Fortunately, the bureaucratic garrison is our creation and we can dismantle it.

    An agricultural state of emergency would remedy the problem by quickly divesting Government of any commercial role in the business of produce exports and would put this entire apparatus in the hands of the best capitalised and most capable investors possible. The only major function of Government in the commercialisation of produce would be to certify, based on examination and enquiry, that what an exporter says is in a container is what is in fact in the container. How much they get paid and who they sell to would become the farmers’ business.

    Extraordinary measures to deal with crime called first on our own security forces to act, with national support. Extraordinary measures to manage the national debt called first on the broad pool of our own local debt holders to act in the national interest. In each case, there was a cocktail of law enforcement and high-powered moral suasion to buttress the argument for national action. So it must be with agriculture.

    The model of the Jamaica Debt Exchange is a particularly impressive example of moral suasion against a backdrop of legislative power. Like many other Jamaican investors, in January, I received a wonderfully worded New Year’s letter from the Hon Audley Shaw, minister of finance and the public service. It was attached to a packet of papers that bore the attractive title ‘Invitation to Participate in the Jamaica Debt Exchange’. The last paragraph of the two-page letter was the real invitation. It read:

    “We are confident that we will receive the support of … market leaders in this endeavour. However, we are also aware of the temptation for some … to refrain from participating in order to continue to receive the existing high returns. As a matter of basic fairness, we plan to actively address the management of … this transaction to eliminate any relative benefits that would accrue to non-participants.”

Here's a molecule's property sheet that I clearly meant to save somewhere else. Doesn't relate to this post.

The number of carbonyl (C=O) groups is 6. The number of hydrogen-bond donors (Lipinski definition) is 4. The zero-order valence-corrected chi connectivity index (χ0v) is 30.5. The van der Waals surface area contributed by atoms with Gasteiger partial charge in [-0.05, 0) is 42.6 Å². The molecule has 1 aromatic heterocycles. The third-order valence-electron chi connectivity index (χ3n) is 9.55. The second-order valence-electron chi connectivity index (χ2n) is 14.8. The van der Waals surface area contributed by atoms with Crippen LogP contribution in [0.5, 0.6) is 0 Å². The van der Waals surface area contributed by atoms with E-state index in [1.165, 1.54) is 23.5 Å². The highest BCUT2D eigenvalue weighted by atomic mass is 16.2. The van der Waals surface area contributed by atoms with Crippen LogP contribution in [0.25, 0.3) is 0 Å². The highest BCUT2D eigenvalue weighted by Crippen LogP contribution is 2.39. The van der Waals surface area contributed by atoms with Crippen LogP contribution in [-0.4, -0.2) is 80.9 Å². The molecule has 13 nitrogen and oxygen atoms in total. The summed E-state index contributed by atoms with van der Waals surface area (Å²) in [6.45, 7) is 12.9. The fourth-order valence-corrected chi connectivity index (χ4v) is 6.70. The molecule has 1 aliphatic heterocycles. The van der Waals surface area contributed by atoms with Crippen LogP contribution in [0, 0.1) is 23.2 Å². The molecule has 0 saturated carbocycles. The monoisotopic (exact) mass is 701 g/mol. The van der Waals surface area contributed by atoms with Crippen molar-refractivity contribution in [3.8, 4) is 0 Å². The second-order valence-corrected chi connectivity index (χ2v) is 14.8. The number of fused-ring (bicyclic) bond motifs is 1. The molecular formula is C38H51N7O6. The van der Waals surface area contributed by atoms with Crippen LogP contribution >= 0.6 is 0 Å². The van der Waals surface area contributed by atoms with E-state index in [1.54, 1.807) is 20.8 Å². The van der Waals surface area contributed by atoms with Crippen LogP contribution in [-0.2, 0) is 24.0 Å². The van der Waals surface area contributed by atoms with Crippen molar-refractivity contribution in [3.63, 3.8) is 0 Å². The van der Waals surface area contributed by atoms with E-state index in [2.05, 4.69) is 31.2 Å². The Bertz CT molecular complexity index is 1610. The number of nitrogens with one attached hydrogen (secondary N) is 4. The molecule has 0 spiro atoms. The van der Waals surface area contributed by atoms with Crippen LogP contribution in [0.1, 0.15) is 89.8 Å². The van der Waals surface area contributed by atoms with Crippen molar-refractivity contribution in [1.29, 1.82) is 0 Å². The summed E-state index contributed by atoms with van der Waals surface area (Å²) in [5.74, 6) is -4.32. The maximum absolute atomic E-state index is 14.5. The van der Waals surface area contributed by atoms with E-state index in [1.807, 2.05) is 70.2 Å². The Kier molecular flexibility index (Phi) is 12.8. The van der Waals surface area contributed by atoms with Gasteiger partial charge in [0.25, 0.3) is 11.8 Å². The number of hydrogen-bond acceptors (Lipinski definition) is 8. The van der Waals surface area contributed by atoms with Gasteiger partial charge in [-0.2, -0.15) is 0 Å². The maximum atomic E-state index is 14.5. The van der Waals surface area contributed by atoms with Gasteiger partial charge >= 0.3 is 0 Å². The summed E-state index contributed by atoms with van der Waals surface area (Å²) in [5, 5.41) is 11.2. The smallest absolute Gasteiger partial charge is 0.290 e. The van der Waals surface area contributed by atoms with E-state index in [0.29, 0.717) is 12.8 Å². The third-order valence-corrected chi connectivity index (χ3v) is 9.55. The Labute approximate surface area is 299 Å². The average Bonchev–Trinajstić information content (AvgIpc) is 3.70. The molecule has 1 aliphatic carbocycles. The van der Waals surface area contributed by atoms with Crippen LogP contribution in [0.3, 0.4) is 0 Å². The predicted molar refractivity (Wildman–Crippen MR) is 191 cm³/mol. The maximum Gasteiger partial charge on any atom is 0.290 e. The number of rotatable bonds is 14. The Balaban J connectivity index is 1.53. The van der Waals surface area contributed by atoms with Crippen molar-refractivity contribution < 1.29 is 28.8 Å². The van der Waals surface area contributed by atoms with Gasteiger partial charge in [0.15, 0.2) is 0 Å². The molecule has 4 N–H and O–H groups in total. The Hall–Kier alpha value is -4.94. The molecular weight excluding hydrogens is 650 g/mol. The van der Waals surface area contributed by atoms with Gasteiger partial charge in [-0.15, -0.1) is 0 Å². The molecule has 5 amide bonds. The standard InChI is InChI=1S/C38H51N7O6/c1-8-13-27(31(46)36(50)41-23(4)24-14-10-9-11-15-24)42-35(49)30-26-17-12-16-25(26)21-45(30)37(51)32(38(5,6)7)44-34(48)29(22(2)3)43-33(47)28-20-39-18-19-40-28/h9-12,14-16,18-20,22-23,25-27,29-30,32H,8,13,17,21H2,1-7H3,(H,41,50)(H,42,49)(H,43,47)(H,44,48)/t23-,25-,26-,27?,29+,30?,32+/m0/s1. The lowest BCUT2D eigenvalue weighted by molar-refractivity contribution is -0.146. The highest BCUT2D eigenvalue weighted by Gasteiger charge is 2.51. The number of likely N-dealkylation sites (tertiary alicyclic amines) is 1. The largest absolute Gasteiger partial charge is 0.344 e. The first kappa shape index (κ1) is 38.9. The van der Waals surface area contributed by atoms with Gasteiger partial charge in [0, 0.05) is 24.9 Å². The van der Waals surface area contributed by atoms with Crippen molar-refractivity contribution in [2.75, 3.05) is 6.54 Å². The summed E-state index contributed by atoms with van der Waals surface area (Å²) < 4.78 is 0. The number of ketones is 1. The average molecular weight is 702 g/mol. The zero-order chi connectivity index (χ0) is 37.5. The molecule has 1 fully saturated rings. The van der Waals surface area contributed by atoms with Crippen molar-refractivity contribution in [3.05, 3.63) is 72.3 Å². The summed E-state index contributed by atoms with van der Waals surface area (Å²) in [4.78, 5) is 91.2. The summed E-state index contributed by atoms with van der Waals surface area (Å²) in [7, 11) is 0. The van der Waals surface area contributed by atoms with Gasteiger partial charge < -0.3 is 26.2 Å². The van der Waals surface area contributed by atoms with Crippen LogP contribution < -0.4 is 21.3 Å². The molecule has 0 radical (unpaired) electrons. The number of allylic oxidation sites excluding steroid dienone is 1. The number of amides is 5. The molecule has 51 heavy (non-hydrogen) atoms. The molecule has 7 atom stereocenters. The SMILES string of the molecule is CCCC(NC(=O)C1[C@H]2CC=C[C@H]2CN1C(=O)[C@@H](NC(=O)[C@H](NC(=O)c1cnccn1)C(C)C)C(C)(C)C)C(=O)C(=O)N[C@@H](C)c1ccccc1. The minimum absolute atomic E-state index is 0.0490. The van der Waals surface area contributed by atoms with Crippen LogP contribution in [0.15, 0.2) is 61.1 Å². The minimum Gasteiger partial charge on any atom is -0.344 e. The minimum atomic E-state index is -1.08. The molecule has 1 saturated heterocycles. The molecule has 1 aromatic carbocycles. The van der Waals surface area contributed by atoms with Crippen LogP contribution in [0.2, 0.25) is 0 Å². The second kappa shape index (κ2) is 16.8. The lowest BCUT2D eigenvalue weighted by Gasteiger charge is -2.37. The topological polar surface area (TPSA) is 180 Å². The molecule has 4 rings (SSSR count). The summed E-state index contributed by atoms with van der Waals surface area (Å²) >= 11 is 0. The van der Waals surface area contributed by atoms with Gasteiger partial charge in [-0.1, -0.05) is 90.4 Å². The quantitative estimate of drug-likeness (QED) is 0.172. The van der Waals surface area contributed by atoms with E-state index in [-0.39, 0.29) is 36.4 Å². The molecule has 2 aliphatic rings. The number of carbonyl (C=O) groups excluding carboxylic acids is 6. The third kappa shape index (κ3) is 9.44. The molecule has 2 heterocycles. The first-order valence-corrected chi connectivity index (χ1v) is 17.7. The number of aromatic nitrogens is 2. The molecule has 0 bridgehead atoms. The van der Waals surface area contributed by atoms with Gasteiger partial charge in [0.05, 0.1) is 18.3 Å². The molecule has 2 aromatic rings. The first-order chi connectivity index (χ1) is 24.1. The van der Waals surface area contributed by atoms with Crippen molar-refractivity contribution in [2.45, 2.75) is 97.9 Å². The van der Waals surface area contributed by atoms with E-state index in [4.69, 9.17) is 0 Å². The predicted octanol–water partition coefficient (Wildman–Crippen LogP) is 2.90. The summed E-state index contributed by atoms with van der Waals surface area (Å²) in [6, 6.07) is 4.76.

Enough said! Now, we need to be invited to participate in the rescue of Jamaican agriculture.

    Jeffery Hall is managing director of Jamaica Producers Group.

    10 goals for reform

    Minister of Agriculture and Fisheries, Christopher Tufton, believes there are 10 critical areas of focus and/or reform to continue the drive to rebrand and rebuild the sector:

    1. Import-duty protection – Physical restrictions need to be lifted as they guarantee unfair competition against local produce.

    2. Incentives for agro-processing.

    3. Improved agricultural education.

    4. Improved market intelligence to allow expansion in value-added products.

    5. Improved technical support for farmers in the field.

    6. Improved land use.

    7. Consistency in the implementation of agricultural incentives.

    8. Encourage large-scale investment.

    9. Better systems against praedial larceny.

    10. Improved market intelligence.

  3. jonno

    Upwardly ‘mobile’

    Sorry thought it said Blackberry

  4. contributions

    After a number of years now, it is apparent that bloggers including members of both parties and readers of blogs and Barbadian citizens have been using the blogs to get their stories or message told. Some people agree, others disagree and others add pertinent information to the story.

    Unless the message is offensive or personal, you too can send in your your story that affects Barbados.

    Cheryl, feel free to contribute in a positive forum.

  5. Cape Horn

    Can someone in DLP and close to this administration tell Barbadians why half of the BTI board resigned en masse earlier this year? Owing has hinted at it, what does that mean? Was it because they refused to award a contract to Gline Bannaster (dodds fame) to fleece the treasury?